This is far harder to do than it is to say, but people who experience it even briefly marvel at how differently they feel afterward.

Shifting to the workplace, I have seen three general approaches, two of which are going to sound familiar.


The traditional approach in most workplaces is that you leave your personal life at the door when you get to work. This includes your emotions. The implicit bargain is that when you leave at the end of the day, work stays in the workplace. But that's no longer true for millions of us.

We are expected to take work home with us - the emails, texts, reports to read and phone calls to join - and somehow it's not supposed to interfere with our connections to our spouses, kids, friends and communities.

The amount of work stress that people bring home is so notable that some business leaders have recognized a boomerang effect: it's affecting people's productivity when they are at work.


A second approach is to encourage communication of certain emotions but not others. This too is common in organizational life. Companies value feelings of teamwork, ambition, loyalty and happiness. But fear, frustration, or worry about the working environment? All those still stay at the door, as if they don't exist, rather than being utilized to evolve the workplace experience in a better direction.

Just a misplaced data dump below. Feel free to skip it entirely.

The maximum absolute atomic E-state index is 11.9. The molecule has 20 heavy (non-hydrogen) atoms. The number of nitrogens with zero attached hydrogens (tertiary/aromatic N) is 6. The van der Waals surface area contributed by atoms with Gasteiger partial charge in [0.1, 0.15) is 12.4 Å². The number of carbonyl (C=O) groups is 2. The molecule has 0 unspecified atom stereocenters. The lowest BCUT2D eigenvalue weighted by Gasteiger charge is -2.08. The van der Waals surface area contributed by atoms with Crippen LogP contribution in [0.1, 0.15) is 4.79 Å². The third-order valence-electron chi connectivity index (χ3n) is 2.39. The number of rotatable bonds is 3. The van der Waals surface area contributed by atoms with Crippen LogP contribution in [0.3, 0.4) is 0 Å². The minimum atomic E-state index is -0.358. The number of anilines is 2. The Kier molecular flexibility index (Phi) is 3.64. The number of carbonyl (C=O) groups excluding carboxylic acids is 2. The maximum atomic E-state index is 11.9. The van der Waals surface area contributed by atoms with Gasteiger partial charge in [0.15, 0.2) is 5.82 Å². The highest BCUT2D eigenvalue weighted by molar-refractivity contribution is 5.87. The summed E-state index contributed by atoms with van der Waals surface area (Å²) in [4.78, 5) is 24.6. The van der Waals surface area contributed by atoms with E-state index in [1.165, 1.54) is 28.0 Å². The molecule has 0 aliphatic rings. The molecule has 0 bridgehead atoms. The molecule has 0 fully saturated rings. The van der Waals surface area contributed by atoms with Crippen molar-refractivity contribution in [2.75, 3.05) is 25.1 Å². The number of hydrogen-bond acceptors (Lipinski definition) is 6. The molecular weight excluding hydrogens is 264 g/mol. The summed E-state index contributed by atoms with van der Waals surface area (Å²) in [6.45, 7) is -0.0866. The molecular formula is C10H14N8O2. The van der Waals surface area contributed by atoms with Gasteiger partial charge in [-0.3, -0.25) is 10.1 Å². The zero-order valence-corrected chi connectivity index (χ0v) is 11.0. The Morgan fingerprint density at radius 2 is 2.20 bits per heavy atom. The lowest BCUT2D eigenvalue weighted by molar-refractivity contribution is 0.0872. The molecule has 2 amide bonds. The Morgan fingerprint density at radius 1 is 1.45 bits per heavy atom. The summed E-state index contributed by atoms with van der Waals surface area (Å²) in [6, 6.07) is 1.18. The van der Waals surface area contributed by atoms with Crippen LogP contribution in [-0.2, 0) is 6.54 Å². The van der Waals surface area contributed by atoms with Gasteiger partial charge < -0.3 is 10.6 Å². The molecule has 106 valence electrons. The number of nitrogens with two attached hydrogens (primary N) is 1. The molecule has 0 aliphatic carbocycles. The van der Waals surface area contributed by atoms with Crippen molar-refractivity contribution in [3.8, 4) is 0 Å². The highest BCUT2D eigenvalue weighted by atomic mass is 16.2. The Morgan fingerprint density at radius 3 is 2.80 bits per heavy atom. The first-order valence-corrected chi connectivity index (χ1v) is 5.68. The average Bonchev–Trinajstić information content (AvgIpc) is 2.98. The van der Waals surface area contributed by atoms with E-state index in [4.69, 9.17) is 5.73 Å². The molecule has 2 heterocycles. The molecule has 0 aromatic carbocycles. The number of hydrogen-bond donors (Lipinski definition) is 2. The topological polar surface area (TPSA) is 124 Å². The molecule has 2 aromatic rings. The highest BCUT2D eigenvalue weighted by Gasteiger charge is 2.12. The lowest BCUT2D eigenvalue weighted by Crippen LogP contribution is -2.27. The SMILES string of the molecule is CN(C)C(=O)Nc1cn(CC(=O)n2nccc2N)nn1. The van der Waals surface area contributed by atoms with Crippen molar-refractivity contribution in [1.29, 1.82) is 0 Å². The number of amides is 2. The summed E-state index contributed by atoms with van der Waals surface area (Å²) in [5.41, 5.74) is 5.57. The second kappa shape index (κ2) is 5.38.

Yet once we are judging our emotions and whether it's safe to communicate them, we are probably not channeling emotional energy toward innovation or teamwork or other enterprise goals.

The third approach that's endemic in Western culture is that we should over­come our emotions. Instead of stifling emotions without a glance, or selecting the approved ones, this approach treats emotions as fleeting experiences that we can disconnect from, so that we can rise above them.

The fatal flaw in this approach is that we fail to utilize a powerful motivator. Remember, emotions drive behavior. We might be able to stop ourselves from thinking about them, but that doesn't mean they're gone - or that we've communicated anything constructive that would make our workplace healthier.